MADISON, Wis. — Gov. Tony Evers and fellow Democratic lawmakers have introduced a series of proposals designed to reduce overcrowded prisons, but without support from Republican leaders they are unlikely to gain traction in the GOP-controlled Legislature.
Evers told the Wisconsin State Journal in an interview published Thursday that he hoped the bills would spur a bipartisan discussion on the need to address the state’s rising prison population, which is expected to reach 25,000 inmates by 2021. Evers campaigned on the pledge to cut the state’s prison population in half.
“At the end of the day, this has to be something that is embraced by both parties,” Evers said. “This is an issue that I think transcends Republicans and Democrats. … If we don’t take this first step we could be the last state that embraces criminal justice reform, and I just can’t imagine why we want to be in that position.”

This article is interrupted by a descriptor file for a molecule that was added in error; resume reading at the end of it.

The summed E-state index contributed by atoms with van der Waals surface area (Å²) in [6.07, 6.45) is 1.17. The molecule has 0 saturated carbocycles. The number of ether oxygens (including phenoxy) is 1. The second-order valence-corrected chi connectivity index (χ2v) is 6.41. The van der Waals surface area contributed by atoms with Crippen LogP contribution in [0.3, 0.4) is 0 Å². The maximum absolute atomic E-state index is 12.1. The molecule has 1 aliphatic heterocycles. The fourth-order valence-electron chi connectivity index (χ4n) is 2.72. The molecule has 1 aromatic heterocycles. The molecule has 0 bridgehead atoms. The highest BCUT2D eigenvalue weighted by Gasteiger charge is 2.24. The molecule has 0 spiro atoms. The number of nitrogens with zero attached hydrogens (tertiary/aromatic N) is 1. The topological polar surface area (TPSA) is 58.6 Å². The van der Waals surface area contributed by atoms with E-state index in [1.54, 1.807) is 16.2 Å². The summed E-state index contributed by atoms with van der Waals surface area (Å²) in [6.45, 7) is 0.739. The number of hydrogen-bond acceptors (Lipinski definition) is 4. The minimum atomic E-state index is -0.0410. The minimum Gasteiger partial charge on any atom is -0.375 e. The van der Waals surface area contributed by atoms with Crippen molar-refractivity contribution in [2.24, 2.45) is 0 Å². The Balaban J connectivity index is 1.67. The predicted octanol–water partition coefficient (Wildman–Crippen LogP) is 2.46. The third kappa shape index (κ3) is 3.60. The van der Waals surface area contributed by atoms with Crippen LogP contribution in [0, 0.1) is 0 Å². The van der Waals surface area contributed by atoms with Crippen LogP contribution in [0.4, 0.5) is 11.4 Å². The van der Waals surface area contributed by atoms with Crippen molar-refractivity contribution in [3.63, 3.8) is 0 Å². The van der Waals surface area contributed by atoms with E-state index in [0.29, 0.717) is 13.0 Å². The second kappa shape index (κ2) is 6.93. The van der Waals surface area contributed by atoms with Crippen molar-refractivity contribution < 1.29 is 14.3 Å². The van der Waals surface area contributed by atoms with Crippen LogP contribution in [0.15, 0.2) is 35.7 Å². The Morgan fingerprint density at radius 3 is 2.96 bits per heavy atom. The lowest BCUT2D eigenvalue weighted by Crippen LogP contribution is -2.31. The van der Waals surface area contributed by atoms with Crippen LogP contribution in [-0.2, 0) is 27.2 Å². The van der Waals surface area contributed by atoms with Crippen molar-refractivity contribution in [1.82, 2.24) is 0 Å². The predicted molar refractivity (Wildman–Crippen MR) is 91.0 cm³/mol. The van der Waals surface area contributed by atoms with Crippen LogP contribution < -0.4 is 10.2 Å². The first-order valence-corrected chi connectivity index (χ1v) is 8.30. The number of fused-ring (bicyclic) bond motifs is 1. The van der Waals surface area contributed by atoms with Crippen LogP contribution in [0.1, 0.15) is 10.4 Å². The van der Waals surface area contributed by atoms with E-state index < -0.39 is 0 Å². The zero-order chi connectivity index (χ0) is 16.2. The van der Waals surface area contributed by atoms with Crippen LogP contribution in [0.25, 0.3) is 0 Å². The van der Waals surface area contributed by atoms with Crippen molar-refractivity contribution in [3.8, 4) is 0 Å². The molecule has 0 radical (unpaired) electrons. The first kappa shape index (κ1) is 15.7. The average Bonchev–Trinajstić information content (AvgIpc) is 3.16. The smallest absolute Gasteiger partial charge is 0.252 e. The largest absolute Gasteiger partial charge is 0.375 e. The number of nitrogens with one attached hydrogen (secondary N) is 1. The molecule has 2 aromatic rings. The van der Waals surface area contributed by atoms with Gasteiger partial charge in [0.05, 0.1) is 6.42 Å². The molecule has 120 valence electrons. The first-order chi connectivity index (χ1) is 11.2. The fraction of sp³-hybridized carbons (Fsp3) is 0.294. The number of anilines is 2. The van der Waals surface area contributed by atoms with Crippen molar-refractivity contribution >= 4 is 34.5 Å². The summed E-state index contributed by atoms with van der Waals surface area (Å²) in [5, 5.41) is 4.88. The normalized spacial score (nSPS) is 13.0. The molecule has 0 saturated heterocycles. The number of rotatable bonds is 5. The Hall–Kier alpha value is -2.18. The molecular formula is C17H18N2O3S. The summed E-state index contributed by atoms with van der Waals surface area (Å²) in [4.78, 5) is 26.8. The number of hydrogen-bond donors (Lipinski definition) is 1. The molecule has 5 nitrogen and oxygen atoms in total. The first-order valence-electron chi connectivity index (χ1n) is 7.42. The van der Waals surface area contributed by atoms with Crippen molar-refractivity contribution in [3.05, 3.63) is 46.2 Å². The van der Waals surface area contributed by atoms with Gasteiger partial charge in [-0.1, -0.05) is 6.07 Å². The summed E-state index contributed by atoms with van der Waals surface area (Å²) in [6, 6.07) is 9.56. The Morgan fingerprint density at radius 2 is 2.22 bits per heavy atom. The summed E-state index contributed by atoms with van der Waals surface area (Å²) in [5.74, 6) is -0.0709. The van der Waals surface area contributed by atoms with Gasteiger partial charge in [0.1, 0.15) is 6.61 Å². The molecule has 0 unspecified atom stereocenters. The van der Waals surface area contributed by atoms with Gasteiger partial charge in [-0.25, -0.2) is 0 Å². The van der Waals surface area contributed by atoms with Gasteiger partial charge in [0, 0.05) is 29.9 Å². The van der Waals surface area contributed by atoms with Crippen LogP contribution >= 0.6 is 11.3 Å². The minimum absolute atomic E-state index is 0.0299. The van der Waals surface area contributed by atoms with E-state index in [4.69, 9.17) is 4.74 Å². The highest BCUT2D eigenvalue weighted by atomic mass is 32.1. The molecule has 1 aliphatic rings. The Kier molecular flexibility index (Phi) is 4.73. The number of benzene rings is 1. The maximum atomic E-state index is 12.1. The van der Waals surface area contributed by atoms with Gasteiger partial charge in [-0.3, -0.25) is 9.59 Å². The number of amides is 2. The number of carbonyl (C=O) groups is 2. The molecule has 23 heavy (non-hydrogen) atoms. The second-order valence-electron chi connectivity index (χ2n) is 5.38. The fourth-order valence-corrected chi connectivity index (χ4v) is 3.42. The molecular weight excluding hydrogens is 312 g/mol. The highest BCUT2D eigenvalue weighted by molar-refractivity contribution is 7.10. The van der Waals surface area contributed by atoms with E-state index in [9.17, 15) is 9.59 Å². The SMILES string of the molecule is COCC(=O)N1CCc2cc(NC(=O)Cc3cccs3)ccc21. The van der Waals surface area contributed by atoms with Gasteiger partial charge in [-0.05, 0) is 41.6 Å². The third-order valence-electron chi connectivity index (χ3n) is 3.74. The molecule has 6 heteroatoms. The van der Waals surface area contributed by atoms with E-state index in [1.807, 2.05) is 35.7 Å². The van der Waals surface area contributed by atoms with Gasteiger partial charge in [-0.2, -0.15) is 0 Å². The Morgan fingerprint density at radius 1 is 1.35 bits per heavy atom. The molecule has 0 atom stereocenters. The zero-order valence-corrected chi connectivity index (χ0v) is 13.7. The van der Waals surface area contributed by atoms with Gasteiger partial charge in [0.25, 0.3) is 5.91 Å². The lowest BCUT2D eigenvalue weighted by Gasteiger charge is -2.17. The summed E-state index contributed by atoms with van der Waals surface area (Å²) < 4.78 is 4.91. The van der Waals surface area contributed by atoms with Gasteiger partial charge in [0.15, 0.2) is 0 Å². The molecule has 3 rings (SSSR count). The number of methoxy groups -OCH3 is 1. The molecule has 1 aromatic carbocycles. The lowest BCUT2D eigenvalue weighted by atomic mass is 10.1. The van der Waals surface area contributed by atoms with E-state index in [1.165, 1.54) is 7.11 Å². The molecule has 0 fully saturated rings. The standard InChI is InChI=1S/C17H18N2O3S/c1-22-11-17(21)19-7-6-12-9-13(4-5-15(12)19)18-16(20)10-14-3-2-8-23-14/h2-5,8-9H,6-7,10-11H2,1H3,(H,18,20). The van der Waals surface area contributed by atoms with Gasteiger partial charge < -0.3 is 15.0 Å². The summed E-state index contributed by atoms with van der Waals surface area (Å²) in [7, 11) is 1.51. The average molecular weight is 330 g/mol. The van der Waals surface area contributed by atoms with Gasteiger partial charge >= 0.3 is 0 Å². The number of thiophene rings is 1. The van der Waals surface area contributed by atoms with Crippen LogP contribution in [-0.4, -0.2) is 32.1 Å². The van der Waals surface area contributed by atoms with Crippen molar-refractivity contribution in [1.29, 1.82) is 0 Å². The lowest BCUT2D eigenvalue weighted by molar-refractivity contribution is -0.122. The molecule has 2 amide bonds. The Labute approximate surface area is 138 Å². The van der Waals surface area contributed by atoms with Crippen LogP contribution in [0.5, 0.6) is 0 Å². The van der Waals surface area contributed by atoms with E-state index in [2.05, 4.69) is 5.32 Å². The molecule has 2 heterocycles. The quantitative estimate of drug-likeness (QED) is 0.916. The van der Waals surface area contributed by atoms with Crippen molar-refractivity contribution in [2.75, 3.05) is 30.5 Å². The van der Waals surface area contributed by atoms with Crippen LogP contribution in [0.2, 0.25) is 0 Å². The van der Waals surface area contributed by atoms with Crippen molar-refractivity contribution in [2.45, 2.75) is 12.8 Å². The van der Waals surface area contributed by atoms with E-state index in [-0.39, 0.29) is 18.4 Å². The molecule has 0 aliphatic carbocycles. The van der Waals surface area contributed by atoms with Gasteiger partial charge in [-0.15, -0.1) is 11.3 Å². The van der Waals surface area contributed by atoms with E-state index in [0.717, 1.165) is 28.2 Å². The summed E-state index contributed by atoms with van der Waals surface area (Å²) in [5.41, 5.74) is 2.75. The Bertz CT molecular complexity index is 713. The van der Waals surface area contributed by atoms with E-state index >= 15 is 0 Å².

The bills would set incarceration limits for non-criminal supervision violations, extend earned release eligibility to include vocational or educational programs and expand on a compliance credit to allow for shortened community supervision options. The measures, introduced by Rep. Evan Goyke and Sen. Lena Taylor, both of Milwaukee, applies only to nonviolent offenders.
While no Republicans co-authored the bills, Goyke said the proposals were crafted following months of bipartisan collaboration.
“Unfortunately, we don’t have majority party leaders on these bills, but I think as we go through the halls and knock on their doors we’re going to get a lot more Republican support than we had in previous sessions,” Goyke said.